Winter’s nutritional cornucopia

Cathleen Kronemer, NSCA-CPT, Certified Health Coach, is a longtime fitness instructor at the Jewish Community Center. She is also a member of the St. Louis Jewish Sports Hall of Fame.

By Cathleen Kronemer, NSCA-CPT

As last week’s storm blanketed the St. Louis area with snow, the reality of winter began to sink in for me. Not being among those fortunate folks who can spend the frigid months in Florida, I am stuck here for the duration. Honestly, for the most part, I don’t mind this time of year. What I do find challenging, however, is the fact that the abundance of fresh produce, which had come to occupy a hefty percentage of my meal plan, is now gone until at least April!

Several of my clients have been wondering how to incorporate fresh fruits and vegetables into their daily diets, now that strawberries, blueberries and melons are not nearly as readily available. While it is true that winter poses a unique challenge in terms of the grocery store, rest assured that your good nutrition need not go on a hiatus during these cold and dreary months.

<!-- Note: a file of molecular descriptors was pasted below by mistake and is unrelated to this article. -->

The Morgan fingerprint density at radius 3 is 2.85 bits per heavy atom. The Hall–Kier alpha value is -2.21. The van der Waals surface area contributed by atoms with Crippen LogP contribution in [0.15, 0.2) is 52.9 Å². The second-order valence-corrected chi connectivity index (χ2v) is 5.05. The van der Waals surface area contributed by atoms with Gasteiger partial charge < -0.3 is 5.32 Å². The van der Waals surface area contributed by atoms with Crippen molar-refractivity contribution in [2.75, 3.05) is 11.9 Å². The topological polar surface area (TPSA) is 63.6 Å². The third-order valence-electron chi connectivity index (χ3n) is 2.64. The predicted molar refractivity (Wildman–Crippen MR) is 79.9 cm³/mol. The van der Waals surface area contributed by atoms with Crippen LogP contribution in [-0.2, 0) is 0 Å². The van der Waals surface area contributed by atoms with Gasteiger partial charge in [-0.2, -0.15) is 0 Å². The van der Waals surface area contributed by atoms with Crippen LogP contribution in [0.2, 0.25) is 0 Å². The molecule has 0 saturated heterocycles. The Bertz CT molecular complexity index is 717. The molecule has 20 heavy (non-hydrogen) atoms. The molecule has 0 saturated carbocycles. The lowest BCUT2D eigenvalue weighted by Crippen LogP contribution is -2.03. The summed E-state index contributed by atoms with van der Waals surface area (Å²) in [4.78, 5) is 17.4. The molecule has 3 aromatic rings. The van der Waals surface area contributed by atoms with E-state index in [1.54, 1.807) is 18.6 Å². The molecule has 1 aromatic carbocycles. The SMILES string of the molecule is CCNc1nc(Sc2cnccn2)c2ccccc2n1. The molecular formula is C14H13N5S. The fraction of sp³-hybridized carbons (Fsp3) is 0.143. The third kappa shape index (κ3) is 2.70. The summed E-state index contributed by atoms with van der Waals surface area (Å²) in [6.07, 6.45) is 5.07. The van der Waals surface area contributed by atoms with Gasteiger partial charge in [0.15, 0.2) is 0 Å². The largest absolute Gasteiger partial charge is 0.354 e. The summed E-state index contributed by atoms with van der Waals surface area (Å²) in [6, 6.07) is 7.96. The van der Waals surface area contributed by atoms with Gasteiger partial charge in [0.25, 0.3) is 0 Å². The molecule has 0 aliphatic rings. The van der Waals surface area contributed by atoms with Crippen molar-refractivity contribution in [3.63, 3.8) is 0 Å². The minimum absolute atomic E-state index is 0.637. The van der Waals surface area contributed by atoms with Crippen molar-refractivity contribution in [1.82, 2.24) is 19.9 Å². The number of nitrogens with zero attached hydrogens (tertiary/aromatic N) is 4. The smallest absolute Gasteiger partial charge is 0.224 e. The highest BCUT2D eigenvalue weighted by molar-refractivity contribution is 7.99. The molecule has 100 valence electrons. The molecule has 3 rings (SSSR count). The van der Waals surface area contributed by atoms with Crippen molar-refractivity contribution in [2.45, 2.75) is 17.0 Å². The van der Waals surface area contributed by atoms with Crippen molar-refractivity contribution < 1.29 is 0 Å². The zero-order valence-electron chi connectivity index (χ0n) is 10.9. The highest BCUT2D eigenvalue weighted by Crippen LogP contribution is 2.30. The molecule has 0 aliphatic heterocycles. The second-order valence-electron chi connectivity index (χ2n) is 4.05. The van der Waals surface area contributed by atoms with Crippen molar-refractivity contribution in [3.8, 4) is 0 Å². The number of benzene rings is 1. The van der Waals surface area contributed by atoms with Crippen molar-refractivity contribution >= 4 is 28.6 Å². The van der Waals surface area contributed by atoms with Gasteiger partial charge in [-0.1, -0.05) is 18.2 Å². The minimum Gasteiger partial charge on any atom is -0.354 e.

When searching for sources of vitamins and nutrients in your local produce department, a slight step outside the box may be just what is needed at this time of year. Oranges and grapefruits are plentiful, and are a great source of Vitamin C when strawberries are out of season. Kale, a terrific source of iron and calcium, is a hearty winter leafy green to cook up like spinach; and colder temperatures actually bring out its sweetness. Yams and winter squash are also readily available now. Not only do they contain high levels of fiber, which can aid in digestion, but their hefty levels of Vitamin A and beta-carotene have been linked to the prevention of a multitude of diseases. Cabbage is good for more than just making cole slaw! Its crisp flavor mellows and sweetens the longer it is cooked. Escarole and curly endive, found in abundance during the winter months, can add a bit of spice to a mixed green salad. Toss some pomegranate seeds into that salad, and you have just boosted your body’s ability to prevent premature aging!

Hopefully these choices will help ease the pinch of the frosty season. Experiment with some new foods, and help keep your health and good nutrition on track this winter!

Cathleen Kronemer, NSCA-CPT, is a longtime fitness instructor at the Jewish Community Center.